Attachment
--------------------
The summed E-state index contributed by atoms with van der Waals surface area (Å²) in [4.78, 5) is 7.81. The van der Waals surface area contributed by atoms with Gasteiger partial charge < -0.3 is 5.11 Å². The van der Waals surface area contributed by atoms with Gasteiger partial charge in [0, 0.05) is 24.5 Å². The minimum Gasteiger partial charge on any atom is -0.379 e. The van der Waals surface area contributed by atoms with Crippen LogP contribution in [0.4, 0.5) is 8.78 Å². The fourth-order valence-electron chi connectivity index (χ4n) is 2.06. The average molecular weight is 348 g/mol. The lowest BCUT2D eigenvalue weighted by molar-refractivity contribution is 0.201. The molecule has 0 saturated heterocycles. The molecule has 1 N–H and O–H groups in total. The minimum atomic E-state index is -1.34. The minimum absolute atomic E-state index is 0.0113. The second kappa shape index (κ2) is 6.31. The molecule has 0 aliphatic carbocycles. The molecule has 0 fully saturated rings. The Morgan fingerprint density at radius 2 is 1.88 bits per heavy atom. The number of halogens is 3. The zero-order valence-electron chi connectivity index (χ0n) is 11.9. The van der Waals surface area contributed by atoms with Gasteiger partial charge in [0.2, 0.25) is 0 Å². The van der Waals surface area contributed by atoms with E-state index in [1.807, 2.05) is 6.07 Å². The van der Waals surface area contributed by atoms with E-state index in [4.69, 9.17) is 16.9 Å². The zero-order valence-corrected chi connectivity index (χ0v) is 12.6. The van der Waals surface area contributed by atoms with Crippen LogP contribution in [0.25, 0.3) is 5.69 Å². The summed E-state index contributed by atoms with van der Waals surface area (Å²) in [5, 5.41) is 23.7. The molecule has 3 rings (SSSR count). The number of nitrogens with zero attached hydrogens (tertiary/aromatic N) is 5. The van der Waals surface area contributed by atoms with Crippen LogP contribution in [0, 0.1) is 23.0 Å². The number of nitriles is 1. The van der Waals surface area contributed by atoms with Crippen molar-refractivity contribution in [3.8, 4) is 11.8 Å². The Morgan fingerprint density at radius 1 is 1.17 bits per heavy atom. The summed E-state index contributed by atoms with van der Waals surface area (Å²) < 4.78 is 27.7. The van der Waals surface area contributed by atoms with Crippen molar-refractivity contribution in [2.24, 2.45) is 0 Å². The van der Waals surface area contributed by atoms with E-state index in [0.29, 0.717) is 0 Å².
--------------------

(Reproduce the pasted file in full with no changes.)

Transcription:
The summed E-state index contributed by atoms with van der Waals surface area (Å²) in [4.78, 5) is 7.81. The van der Waals surface area contributed by atoms with Gasteiger partial charge < -0.3 is 5.11 Å². The van der Waals surface area contributed by atoms with Gasteiger partial charge in [0, 0.05) is 24.5 Å². The minimum Gasteiger partial charge on any atom is -0.379 e. The van der Waals surface area contributed by atoms with Crippen LogP contribution in [0.4, 0.5) is 8.78 Å². The fourth-order valence-electron chi connectivity index (χ4n) is 2.06. The average molecular weight is 348 g/mol. The lowest BCUT2D eigenvalue weighted by molar-refractivity contribution is 0.201. The molecule has 0 saturated heterocycles. The molecule has 1 N–H and O–H groups in total. The minimum atomic E-state index is -1.34. The minimum absolute atomic E-state index is 0.0113. The second kappa shape index (κ2) is 6.31. The molecule has 0 aliphatic carbocycles. The molecule has 0 fully saturated rings. The Morgan fingerprint density at radius 2 is 1.88 bits per heavy atom. The number of halogens is 3. The zero-order valence-electron chi connectivity index (χ0n) is 11.9. The van der Waals surface area contributed by atoms with Gasteiger partial charge in [0.2, 0.25) is 0 Å². The van der Waals surface area contributed by atoms with E-state index in [1.807, 2.05) is 6.07 Å². The van der Waals surface area contributed by atoms with E-state index in [4.69, 9.17) is 16.9 Å². The zero-order valence-corrected chi connectivity index (χ0v) is 12.6. The van der Waals surface area contributed by atoms with Crippen LogP contribution in [0.25, 0.3) is 5.69 Å². The summed E-state index contributed by atoms with van der Waals surface area (Å²) in [5, 5.41) is 23.7. The molecule has 3 rings (SSSR count). The number of nitrogens with zero attached hydrogens (tertiary/aromatic N) is 5. The van der Waals surface area contributed by atoms with Crippen LogP contribution in [0, 0.1) is 23.0 Å². The number of nitriles is 1. The van der Waals surface area contributed by atoms with Crippen molar-refractivity contribution in [3.8, 4) is 11.8 Å². The Morgan fingerprint density at radius 1 is 1.17 bits per heavy atom. The summed E-state index contributed by atoms with van der Waals surface area (Å²) < 4.78 is 27.7. The van der Waals surface area contributed by atoms with Crippen molar-refractivity contribution in [2.24, 2.45) is 0 Å². The van der Waals surface area contributed by atoms with E-state index in [0.29, 0.717) is 0 Å².